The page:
Foot Health

Foot Anatomy

There are 26 bones, 19 muscles, 107 ligaments plus an array of delicate blood vessels, nerves and tissue fibres all working together to control the movement of each foot.

Bones start out as cartilage and it isn’t until the child reaches about 18years old that all of the constituent parts of the foot are fully developed. So it is vital, especially in the first few years of walking, but ideally until 18, that the child’s foot is not subjected to ill fitting, rigid or inappropriate shoes.


Barefoot is Best

Medical experts worldwide agree that barefoot walking is not only the best thing for healthy foot development but also for general health. In fact, in countries where barefoot walking is normal, there are hardly any problems with knee, hip or back joints later in life.

The picture below shows a barefoot child, engrossed in her play, managing to balance perfectly well on a log. Here, by allowing her toes to perform their natural gripping action, her feet are naturally developing strength and coordination. Had she been wearing shoes, this natural development would have been compromised, meaning she would have had to adjust her bodily alignment to compensate, putting undue pressure on her spine and other major bone groups.

Barefoot Shoes

Barefoot might be best but it’s not always practical. When walking outside or on rough surfaces, tender skin needs protection from sharp objects and extreme weather conditions. Shoes should be as close to barefoot as possible.

Flexible

Flexible soles allow the foot and ankle to develop most naturally by enabling the foot to respond to changes in the walking environment and to make appropriate adaptations. They are recommended by podiatrists because they offer protection without being restrictive. When choosing a shoe, you should be at least able to bend the toe of the shoe up easily to help develop the immature muscles of the foot.

Breathable

A foot has 250,000 sweat glands, with the potential to create a quarter of a pint of perspiration every day! Inners should be made of natural materials such as leather with uppers of leather or canvas rather than plastic or imitation leather. Breathable shoes will encourage good foot hygiene and prevent conditions such as athlete’s foot.

Lightweight

Shoes should not be heavy or impede the child’s movement in any way. Toddlers have enough of a hard time putting one bare foot in front of the other. The weight of a shoe, especially a heavy one, makes this task even more challenging. Heavy shoes can lead to a lack of confidence in agility, tired legs or worse with possible misalignment of the spine as children hold a different posture to overcompensate for the weight of the shoe they’re carrying.

With wide toe boxes

Children’s feet are not just a scaled down version of adult’s feet. They have a particular shape, rather like a triangle, and need shoes to reflect this. Good toddler shoes require a correspondingly much bigger toe area than the shape of an adult shoe. Many shoe manufacturers of children's shoes are simply scaled down versions of adult shoes. Wide toe boxes enable the child to wriggle their toes freely and importantly, allow their toes to spread without constriction as they grip the ground to walk. Not only should the toe box be wide, but the opening to the shoe should also be wide enough to enable the foot to slip in easily, without having to squeeze the toes in any way.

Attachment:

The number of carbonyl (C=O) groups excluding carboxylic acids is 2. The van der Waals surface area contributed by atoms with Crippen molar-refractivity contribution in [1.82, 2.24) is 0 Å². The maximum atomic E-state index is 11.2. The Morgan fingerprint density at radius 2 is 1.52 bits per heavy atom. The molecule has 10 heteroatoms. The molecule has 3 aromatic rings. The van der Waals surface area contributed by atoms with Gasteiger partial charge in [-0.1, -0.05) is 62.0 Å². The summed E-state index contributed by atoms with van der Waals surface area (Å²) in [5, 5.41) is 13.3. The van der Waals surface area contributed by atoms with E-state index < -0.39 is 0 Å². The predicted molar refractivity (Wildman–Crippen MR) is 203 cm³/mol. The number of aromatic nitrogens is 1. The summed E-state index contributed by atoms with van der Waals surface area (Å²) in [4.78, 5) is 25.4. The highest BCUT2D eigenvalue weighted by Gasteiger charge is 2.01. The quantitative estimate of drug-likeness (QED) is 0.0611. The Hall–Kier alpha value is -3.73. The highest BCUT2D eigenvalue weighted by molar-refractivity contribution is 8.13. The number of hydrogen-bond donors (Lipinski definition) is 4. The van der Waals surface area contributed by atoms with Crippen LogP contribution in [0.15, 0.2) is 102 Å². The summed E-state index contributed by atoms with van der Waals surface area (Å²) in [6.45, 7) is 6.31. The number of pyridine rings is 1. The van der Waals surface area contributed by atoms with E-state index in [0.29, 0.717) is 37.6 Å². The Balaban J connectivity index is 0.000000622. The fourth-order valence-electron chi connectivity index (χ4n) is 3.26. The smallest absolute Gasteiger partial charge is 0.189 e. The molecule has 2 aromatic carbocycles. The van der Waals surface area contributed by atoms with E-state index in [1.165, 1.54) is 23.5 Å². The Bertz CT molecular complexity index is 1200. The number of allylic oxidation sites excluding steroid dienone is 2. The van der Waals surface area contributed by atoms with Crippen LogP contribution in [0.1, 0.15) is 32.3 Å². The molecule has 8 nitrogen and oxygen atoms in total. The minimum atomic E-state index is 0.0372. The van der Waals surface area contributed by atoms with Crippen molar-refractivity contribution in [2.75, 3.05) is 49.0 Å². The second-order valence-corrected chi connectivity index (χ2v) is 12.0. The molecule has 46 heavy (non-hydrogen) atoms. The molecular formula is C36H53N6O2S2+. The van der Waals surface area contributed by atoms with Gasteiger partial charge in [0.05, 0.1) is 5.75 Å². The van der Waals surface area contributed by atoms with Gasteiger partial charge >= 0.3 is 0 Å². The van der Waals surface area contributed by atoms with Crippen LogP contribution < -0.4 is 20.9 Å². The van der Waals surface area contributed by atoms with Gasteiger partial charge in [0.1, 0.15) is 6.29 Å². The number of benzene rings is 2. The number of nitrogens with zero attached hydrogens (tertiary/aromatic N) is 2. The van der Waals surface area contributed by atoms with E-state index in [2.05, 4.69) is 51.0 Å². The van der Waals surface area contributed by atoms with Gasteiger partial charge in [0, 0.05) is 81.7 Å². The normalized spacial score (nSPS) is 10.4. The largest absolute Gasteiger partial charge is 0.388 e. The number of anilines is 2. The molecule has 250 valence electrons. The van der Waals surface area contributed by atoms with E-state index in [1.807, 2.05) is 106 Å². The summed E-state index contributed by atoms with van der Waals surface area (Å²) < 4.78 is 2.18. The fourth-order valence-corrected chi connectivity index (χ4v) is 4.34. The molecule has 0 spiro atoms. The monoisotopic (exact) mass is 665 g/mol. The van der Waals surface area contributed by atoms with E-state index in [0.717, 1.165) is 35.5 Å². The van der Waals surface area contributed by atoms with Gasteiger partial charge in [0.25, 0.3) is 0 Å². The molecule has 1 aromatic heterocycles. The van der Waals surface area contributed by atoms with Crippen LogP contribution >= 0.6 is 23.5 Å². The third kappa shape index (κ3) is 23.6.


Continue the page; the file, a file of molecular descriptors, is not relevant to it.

Durable

As shoes should only really be worn outside and in harsh environments, you need to make sure they will stand up to the elements. It is worth noting, however, that normal leather shoes are not 100% waterproof. Leather, in order to be breathable, is also permeable and can let water in. All of our shoes have been tested to withstand outdoor play but if you need a bit more protection, why not consider an overbootie like Stonz.

Non-slip flat soles

Soling material for outdoor shoes on hard surfaces such as playgrounds should be slip-resistant, shock absorbing and flexible. The best inner soles are protective while simulating barefoot conditions, meaning no heels, arch supports or other "moulding" features. Look for light rubber soles with grooves for traction or leather or suede soles with rubber padding in just the right places to provide greater durability.


Shoe and Foot Care

When you’ve chosen your child’s shoes, follow these great tips for keeping them and your child’s feet in tip top condition:

  • Feet should be thoroughly washed and dried daily, especially between the toes.
  • Toe nails should be kept short and straight.
  • Footwear (including socks and babygros) should be made of natural fibres and not be too constrictive. Try not to tumble dry socks and tights as they tend to shrink.
  • Socks and tights should have a heel and toe feature, not be just a long tube over the foot.
  • Ideally, children should have more than one pair of shoes and alternate between them. Shoes should be changed 3-4 times a year. This prevents feet from becoming too ‘moulded’ to a particular shoe.
  • Feet should be measured regularly, particularly in the first 3 years of walking.
  • Shoes should be cleaned according to the manufacturers’ instructions.
  • Shoes should be thoroughly aired after wearing them as sweat may cause dampness. However, do not rest shoes onto a direct heat source as this can warp the leather and cause the sole and upper to separate as leather and rubber dry at different rates.

Finally, remember, if your child walks very differently with shoes on when compared to how they walk barefoot, then the shoes are not right for them or don't fit correctly and shouldn’t be worn.